US President Donald Trump launched a two-day NATO meeting Tuesday with a blistering attack on France’s criticism of the alliance and on “delinquent” members that don’t pay their way.
At a news conference held to celebrate NATO’s success in cajoling European allies to boost their defence spending, Trump could not resist lashing out at President Emmanuel Macron.
Macron had tried to shake up the agenda for the London summit by branding the 70-year-old Western alliance “brain dead”, but Trump slapped him down and warned that he could see Paris “breaking away” from NATO.
“NATO serves a great purpose,” Trump said, at a joint press appearance with alliance Secretary General Jens Stoltenberg.
“I think that’s very insulting,” he said of Macron’s comment, branding it a “very, very nasty statement essentially to 28 countries.
“Nobody needs NATO more than France,” he said. “It’s a very dangerous statement for them to make.
Asked whether the US alliance with NATO was shaky, Trump denied it, but said: “I do see France breaking off … I see him breaking off.”
Trump defended Stoltenberg, boasting that NATO members have massively increased their defense spending thanks to his pressure — but then reiterated his complaints about European spending.
“When I came in, I was angry at NATO, and now I’ve raised 130 billion dollars,” Trump said, referring to the sum Stoltenberg says Canada and European members will have added to defense budgets by next year.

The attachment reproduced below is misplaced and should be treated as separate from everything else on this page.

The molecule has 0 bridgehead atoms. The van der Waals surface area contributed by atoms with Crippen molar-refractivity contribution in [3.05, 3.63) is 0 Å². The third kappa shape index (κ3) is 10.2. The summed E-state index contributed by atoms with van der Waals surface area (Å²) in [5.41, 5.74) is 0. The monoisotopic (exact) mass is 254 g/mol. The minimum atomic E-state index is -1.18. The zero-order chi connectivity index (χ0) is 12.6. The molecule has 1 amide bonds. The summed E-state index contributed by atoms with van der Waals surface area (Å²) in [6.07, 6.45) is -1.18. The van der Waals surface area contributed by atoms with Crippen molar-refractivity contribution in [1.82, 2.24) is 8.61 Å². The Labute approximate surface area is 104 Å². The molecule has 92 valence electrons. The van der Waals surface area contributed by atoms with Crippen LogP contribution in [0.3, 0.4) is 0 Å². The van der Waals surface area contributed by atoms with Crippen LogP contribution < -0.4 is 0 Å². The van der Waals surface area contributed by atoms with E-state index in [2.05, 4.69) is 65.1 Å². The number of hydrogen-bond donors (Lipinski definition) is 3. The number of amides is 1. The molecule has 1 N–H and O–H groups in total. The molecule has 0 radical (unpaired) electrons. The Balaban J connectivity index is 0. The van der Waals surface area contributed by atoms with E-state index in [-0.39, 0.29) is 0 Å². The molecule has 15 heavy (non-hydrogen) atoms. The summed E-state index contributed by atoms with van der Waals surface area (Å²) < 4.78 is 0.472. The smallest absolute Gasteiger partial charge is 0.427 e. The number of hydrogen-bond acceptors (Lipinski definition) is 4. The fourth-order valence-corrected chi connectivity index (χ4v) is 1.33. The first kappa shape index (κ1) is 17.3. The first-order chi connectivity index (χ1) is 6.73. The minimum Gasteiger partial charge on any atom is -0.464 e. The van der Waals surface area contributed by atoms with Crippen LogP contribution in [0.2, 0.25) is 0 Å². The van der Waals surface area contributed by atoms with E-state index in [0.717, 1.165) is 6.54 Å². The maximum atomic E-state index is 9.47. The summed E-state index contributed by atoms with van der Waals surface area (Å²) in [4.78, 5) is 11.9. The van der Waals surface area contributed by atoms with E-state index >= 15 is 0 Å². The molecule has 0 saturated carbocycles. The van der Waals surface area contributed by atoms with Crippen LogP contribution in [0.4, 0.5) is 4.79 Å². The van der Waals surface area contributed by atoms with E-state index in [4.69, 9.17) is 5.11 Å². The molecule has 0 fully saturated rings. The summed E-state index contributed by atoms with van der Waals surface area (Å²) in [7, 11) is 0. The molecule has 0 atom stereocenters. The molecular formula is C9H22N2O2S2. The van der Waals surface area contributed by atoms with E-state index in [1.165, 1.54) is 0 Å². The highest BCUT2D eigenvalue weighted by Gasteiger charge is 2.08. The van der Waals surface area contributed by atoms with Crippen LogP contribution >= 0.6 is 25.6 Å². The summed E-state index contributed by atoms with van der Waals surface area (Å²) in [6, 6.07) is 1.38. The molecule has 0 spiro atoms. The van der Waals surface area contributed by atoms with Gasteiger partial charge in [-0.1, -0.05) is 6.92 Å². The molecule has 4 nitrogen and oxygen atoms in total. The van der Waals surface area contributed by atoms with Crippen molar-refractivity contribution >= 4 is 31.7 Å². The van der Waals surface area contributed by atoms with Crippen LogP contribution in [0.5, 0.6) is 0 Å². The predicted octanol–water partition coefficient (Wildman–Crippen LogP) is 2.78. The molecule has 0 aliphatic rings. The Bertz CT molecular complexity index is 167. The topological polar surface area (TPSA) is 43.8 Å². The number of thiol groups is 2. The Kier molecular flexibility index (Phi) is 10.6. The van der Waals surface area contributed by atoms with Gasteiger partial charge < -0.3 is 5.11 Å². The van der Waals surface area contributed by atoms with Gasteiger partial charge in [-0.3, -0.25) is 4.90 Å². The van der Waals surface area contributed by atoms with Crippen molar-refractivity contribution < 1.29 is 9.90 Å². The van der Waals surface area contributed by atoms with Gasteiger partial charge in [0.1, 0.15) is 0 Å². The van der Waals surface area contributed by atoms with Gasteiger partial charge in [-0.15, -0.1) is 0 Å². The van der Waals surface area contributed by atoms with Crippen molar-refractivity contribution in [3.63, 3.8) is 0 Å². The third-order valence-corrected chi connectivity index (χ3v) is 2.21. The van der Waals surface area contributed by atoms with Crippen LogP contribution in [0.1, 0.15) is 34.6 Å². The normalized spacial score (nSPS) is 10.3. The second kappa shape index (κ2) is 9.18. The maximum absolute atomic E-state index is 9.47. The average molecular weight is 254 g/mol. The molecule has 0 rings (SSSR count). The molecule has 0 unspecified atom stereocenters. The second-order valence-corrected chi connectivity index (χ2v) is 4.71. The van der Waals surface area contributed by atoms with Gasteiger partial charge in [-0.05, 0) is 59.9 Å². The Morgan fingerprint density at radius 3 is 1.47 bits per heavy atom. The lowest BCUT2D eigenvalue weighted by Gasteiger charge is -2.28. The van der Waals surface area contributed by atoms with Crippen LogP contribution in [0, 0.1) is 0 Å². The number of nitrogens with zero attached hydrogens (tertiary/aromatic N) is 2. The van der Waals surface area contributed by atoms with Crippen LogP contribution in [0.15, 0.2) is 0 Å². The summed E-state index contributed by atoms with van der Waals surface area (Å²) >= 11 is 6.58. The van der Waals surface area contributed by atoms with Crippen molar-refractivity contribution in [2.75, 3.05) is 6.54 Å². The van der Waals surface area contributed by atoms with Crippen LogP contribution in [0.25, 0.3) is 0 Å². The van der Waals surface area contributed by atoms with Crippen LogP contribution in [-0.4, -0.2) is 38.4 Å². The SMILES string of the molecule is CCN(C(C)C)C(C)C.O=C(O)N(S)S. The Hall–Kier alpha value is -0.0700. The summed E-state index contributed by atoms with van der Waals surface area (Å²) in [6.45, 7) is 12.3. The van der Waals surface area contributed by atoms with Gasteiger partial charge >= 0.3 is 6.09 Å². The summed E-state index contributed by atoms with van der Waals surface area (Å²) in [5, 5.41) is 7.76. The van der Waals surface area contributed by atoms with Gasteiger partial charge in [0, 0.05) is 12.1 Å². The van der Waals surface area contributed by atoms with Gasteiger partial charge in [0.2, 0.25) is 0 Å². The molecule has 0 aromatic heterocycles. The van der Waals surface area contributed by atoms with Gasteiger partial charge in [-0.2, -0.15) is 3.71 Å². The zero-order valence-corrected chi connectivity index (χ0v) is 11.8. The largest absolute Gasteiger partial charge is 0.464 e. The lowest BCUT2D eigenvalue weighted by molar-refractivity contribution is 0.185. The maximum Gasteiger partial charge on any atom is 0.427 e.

“And yet you still have many delinquent — you know I call them delinquent when they’re not paid up in full,” he said. Only nine of NATO’s 29 members spend two percent of their GDP on defense.
Trump cited in particular Germany as falling short, spending only one to 1.3 percent.
Leaders of the 29 allies are descending on London to lock horns over spending and how to deal with Russia in a major test of unity as NATO seeks to assert its relevance.
– ‘Brain death’ –
If the Macron comments set an angry tone for the meeting, there are also expected to be clashes with Turkey’s President Recep Tayyip Erdogan, who was also furious with the French leader.
“First of all, have your own brain death checked. These statements are suitable only to people like you who are in a state of brain death,” he said last week.
French officials summoned the Turkish envoy in Paris to complain while a US administration official predicted that many members would tackle Turkey over its purchase of a Russian S-400 air defense system.
Turkey, in turn, has warned it will block a NATO plan to defend Baltic countries unless the alliance recognizes a Kurdish militant group as terrorists, Erdogan said before the summit.
It was reported last week that Ankara was blocking NATO’s new Baltic defense plan, demanding greater support in its fight against the Syrian Kurdish People’s Protection Units (YPG).
NATO has mooted a plan to bolster the defenses of Poland, Estonia, Lithuania and Latvia against a potential attack from Russia, though details remain unclear.
Macron and Erdogan will come face to face on Tuesday in a four-way meeting with Merkel and British Prime Minister Boris Johnson, whose spokesman said he would be emphasizing the need for NATO unity.